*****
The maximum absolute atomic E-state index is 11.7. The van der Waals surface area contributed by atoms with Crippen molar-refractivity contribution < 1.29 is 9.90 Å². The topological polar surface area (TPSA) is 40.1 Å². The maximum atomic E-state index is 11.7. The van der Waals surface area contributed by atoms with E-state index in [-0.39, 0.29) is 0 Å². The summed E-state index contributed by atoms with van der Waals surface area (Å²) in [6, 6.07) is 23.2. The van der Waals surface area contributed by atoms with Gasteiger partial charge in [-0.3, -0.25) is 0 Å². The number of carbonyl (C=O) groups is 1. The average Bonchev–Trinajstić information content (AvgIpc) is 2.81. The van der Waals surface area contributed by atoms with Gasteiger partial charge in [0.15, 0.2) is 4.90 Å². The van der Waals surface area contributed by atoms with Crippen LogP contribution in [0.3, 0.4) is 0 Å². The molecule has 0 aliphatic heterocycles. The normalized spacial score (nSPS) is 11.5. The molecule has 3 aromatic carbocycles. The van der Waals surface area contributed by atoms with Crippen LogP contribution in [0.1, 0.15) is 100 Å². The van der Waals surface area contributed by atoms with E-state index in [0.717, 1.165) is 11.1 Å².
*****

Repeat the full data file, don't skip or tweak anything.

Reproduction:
The maximum absolute atomic E-state index is 11.7. The van der Waals surface area contributed by atoms with Crippen molar-refractivity contribution < 1.29 is 9.90 Å². The topological polar surface area (TPSA) is 40.1 Å². The maximum atomic E-state index is 11.7. The van der Waals surface area contributed by atoms with E-state index in [-0.39, 0.29) is 0 Å². The summed E-state index contributed by atoms with van der Waals surface area (Å²) in [6, 6.07) is 23.2. The van der Waals surface area contributed by atoms with Gasteiger partial charge in [-0.3, -0.25) is 0 Å². The number of carbonyl (C=O) groups is 1. The average Bonchev–Trinajstić information content (AvgIpc) is 2.81. The van der Waals surface area contributed by atoms with Gasteiger partial charge in [0.15, 0.2) is 4.90 Å². The van der Waals surface area contributed by atoms with Crippen LogP contribution in [0.3, 0.4) is 0 Å². The molecule has 0 aliphatic heterocycles. The normalized spacial score (nSPS) is 11.5. The molecule has 3 aromatic carbocycles. The van der Waals surface area contributed by atoms with Crippen LogP contribution in [0.1, 0.15) is 100 Å². The van der Waals surface area contributed by atoms with E-state index in [0.717, 1.165) is 11.1 Å².